Leadership before the Thought

Scott - absolutely right! The companies that I see getting this right make thought leadership behavior and activity a requirement across the firm, not just marketing. And you don't have to be a designated thought leader at your company to talk about provocative ideas in your customer conversations.

PS: I think we attended Stanford at the same time...

Hey Laura, I get that Thought

Hey Laura,
I get that Thought Leadership is essentially customer centric and as an organization one should look to create great content that helps a consumer in any way possible. What I don't understand is how can I convince Top Management that the dollars I spend in creating content are being returned to the organization manifold. So far, we've just been able to measure the social metrics and leads generated from the website. Is there something else that we should be looking at?

Value of content marketing

Aditi, thanks for the question. Thought leadership is about influence. A good PR firm can help you figure out how to demonstrate where the content you produce gets picked up across the industry. The main difference today is that the potential sources of this influence is much more digital and widespread than the sources were 12 to 15 years ago.

Frankly, if you can't get your top management to buy into the fact that you need to DISTINGUISH your approach to solving business problems from your competition, then you have bigger problems. Especially in the Services industry, your marketing has to talk specifically about how you solve specific business problems.

Your point of view and approach can only be seen through the content you deliver to the market. What could be more important to your marketing investment than that?

Content marketing as a way of creating thought leadership

Interesting thoughts on a subject that I believe will experience a revival thanks to the shift in marketing focus from towards substance, or content, as some call it.

I would like to hear your thoughts on the relationship between thought leadership and content marketing. After reading you report "Nurture Thought Leadership To Nurture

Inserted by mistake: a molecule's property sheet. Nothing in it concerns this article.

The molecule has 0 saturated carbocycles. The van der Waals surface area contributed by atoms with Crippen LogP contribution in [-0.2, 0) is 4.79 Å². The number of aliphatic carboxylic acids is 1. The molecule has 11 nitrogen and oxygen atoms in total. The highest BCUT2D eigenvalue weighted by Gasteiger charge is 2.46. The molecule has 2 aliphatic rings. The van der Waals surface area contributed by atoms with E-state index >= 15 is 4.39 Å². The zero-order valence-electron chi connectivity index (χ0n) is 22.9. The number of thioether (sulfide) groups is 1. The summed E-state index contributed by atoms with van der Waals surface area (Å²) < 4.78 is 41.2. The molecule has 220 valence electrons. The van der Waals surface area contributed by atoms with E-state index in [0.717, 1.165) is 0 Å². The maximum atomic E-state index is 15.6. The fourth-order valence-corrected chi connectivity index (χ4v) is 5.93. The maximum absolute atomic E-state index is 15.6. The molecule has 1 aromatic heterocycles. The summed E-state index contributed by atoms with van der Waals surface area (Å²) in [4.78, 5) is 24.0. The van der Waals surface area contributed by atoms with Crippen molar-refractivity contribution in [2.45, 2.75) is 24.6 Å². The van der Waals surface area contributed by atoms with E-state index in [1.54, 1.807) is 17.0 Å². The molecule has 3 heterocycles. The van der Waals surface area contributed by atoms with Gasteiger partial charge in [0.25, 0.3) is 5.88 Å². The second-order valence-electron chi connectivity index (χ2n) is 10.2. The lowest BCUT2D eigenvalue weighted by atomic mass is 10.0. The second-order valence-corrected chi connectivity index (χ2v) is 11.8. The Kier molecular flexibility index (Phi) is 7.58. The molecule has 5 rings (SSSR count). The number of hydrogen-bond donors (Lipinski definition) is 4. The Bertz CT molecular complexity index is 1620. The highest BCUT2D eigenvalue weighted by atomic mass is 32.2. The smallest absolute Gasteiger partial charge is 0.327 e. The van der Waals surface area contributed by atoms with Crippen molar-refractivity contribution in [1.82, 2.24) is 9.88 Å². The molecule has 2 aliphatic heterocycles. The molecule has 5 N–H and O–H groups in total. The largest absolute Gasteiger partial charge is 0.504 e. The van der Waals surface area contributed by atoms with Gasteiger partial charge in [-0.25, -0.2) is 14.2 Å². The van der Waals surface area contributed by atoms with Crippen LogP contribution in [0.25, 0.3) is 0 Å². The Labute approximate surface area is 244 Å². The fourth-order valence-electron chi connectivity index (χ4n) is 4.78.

Your Brand", I realized our views on the relationship between content marketing and thought leadership differ a bit.

In my world content marketing actions are planned and executed in order to build a position as thought leader. The content in the pyramid picture above (except for thought leadership), are all vehicles and ways to create a desired position, which in my world is thought leadership. This would imply that actions are content marketing, but the target position is thought leadership.

Content marketing as way to create thought leadership...

Tom, thank you for thoughtful comment. I agree that marketers should plan and execute content marketing actions to build a position as a thought leader. But not all content will become thought leading. The market determines what is thought leadership, not the marketer.

The problem I see is that marketers get caught up in the need to produce more content and they can't "see the forest for the trees." Rather than boring product information and timeworn case studies, they need to produce content that is interesting, informative, educational and even entertaining. Not all of it needs to build a position as a thought leader. Thought leadership and brand are inter-related, but not completely overlapping.

The goal of content marketing is to engage potential buyers (and current customers) and get them involved in your approach to solving business problems. If you focus on that goal then your content marketing will be relevant to buyers, reinforce your brand as a real business solution, and help create your desired position in the market.

Thought leadership is that rare form of content that captivates the market. It changes their frame of reference and thinking about problems and solutions. It goes beyond your company and includes best practices that even your competition can't deny. This is difficult to achieve, but should be what great content marketing programs aspire to achieve.